While prohibition was enacted at the beginning of the decade of the “Roaring Twenties,” it was also the beginning of a tumultuous period of cultural revolution in America and F. Scott Fitzgerald aptly named the era the “Jazz Age.” Change was underway with Americans leaving rural areas to settle in urban centers, including hundreds of thousands of African Americans leaving the South for the cities of the North in what became known as the “Great Migration.” Women had just secured the right to vote and were rebelling against the conservatism of the Victorian era. With new clothing, hairstyles, smoking cigarettes in public and driving their own cars, these “flappers” were declaring their independence with a “modern” view of morals and had new music to listen to and dance to. Dancing became an entirely new endeavor and jazz was the music that was danced to. No longer were partners held in a formal way, instead, there was a no “holds barred” approach with the new seductive dances such as the Charleston, Lindy, Shimmy, Cake Walk, Black Bottom and Turkey Trot all in vogue. Jazz became the soundtrack of a rebellion and speakeasies were the venues where this exciting music was played and swayed to.

The Roaring Twenties was also a time of remarkable technological advances – the phonograph, radio and talking movies spread the sound of jazz. The first radio station opened in Pittsburgh in 1920 and soon thereafter, there were stations throughout the country broadcasting jazz. It is estimated that there were only 60,000 households with radios in 1922, but 10 million by 1929. In 1917 the first jazz record was made and by the end of the Roaring Twenties, records had spread the sound of jazz to every corner of the nation. The first “talkie” movie was made in 1927, “The Jazz Singer” starring Al Jolson and Gershwin’s “Rhapsody in Blue” was first performed in 1927 blending jazz with the sound of a symphony. It clearly was the “Jazz Age.”

On Dec. 5, 1933, the 21st Amendment to the US Constitution was adopted repealing Prohibition. By then the stock market had crashed and the Great Depression was underway … but jazz was everywhere.

At 6 p.m. on July 5 Vail Jazz presents The Hot Sardines in Lionshead. This 8-piece band will take the audience back to the speakeasies of the Prohibition era in a very hip and modern adaptation of the hot jazz of the Roaring 20s and beyond.

Howard Stone is the founder and artistic director of the Vail Jazz Foundation, which produces the annual Vail Jazz Festival. Celebrating its 24th year, the Vail Jazz Festival is a summer-long celebration of jazz. Visit vailjazz.org for more information.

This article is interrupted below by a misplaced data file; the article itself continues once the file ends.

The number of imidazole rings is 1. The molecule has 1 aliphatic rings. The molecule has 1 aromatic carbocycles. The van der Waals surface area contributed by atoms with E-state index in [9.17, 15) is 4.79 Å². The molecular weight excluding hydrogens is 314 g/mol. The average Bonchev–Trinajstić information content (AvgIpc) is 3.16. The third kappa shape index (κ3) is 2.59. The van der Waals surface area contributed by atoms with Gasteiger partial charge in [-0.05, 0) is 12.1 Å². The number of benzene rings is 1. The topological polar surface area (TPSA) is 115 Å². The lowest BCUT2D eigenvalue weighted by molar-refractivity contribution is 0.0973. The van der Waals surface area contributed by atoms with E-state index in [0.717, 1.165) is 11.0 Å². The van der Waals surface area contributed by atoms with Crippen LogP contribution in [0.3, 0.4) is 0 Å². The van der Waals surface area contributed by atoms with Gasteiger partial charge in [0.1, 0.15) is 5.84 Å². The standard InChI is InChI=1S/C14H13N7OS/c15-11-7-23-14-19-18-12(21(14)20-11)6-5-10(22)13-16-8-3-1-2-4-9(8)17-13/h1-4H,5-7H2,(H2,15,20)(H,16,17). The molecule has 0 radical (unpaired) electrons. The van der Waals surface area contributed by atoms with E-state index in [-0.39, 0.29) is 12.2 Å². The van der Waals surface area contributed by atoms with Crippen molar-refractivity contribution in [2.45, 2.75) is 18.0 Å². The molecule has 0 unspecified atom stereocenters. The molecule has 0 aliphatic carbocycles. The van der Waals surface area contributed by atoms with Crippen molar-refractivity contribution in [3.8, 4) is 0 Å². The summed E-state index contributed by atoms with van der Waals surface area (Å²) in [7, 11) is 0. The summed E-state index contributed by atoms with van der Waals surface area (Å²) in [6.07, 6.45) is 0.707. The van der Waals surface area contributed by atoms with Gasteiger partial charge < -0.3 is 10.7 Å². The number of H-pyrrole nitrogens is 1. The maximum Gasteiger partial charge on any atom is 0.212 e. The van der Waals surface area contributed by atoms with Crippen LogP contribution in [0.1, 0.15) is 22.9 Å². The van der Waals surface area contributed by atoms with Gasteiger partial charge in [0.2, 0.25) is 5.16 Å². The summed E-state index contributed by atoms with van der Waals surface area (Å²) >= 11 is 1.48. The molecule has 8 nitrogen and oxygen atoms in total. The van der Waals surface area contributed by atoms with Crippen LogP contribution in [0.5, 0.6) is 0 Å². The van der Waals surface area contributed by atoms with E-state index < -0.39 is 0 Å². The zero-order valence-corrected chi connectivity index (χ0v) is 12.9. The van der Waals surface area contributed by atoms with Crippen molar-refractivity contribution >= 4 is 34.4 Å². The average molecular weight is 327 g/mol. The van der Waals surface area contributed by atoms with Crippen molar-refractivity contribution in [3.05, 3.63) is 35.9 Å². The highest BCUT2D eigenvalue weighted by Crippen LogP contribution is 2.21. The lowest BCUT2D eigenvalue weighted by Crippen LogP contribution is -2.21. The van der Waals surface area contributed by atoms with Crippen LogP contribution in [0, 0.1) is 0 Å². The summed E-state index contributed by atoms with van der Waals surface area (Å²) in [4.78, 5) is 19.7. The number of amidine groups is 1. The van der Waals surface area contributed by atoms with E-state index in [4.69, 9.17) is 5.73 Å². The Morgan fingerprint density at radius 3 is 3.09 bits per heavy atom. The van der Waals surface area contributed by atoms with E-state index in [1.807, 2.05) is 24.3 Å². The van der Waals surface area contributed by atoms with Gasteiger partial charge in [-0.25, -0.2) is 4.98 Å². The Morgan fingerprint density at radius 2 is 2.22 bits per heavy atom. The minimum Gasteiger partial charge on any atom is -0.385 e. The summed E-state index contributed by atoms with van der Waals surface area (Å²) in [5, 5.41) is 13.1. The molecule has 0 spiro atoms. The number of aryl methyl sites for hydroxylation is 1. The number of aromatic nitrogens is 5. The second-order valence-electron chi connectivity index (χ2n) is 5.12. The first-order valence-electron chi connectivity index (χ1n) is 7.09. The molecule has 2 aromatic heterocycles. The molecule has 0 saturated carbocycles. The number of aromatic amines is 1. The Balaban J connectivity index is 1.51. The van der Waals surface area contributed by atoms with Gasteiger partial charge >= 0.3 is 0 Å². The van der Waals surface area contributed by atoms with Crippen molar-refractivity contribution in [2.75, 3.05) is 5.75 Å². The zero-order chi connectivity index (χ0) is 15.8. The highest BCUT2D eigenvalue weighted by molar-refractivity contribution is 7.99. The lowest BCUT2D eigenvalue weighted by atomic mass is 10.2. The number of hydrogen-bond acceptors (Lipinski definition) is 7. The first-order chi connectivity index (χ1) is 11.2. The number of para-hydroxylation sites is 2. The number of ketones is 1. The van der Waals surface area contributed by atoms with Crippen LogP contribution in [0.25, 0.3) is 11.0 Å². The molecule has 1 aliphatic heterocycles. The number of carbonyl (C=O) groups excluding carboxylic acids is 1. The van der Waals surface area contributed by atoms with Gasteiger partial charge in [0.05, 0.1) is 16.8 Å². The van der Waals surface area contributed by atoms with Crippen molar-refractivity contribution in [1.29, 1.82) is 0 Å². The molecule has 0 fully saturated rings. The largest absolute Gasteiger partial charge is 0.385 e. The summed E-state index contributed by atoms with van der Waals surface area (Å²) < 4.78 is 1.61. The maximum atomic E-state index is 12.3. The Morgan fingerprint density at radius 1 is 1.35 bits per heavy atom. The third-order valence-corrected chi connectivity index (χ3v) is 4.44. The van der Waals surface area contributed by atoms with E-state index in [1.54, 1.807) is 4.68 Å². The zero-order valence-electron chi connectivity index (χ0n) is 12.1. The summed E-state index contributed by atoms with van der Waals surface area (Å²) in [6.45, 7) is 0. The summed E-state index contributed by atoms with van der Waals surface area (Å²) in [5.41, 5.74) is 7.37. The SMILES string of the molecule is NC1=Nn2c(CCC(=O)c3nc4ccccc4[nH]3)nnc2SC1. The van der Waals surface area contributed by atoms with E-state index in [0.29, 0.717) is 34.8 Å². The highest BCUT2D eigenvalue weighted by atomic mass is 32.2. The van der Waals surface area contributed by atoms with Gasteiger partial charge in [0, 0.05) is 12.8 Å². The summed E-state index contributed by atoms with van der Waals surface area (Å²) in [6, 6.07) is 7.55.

Five free ways to enjoy jazz this summer

While Ludwig’s at The Sonnenalp channels a big city jazz club with intimate dinner performances starring internationally heralded artists on Wednesdays for the Vail Jazz Club Series and the Jazz Tent in Lionshead pulsates with the power of those artists backed by full bands on Thursdays for Vail Jazz @ Vail Square, Fridays and Sundays are the not-so-secret times to sample an array of high energy live music for free.

Sundays

For everyone: Unquestionably the place to be every Sunday, the Vail Farmers’ Market & Art Show wouldn’t be the colorful, all-sensory experience it is without its soundtrack of live jazz. Proving the vast breadth of sounds that fit under the jazz umbrella, Vail Jazz @ The Market showcases regional artists specializing in everything from dance-compelling salsa, harmonica-driven blues, electric violin and spiced up jazz standards. Follow your ears to the shaded tent at Solaris from 12 to 3 p.m. every Sunday from July 1 to Aug. 26. Take a load off for five minutes or three hours and soak up the invigorating sounds of Los Chicos Malos (July 1), blues duo Delta Sonics (July 8), BLT with Bob Rebholz + Liliane Murdoch (July 15), electric violin virtuoso Joe Deninzon + Friends (July 22), a special collaboration with the Vail International Dance Festival (July 29), R&B-flavored Robert Johnson & The Mark Diamond trio (Aug. 5), local vocal/piano force Kathy Morrow + DZ (Aug. 12), the worldly sounds of Fortunato (Aug. 19) and progressive blues with Wayne Wilkinson Trio (Aug. 26).

For kids: Do you have a tyke that’s been displaying telltale signs of musical talent? Bring her/him to the Jazz Tent at Solaris at 11 a.m. for a 45-minute interactive course in simple harmony. Under the instruction of legendary local pianist and educator Tony Gulizia, Jammin’ Jazz Kids invites children between ages 4 and 12 to tap out rhythms and beats on xylophones, drums and a host of other fun instruments.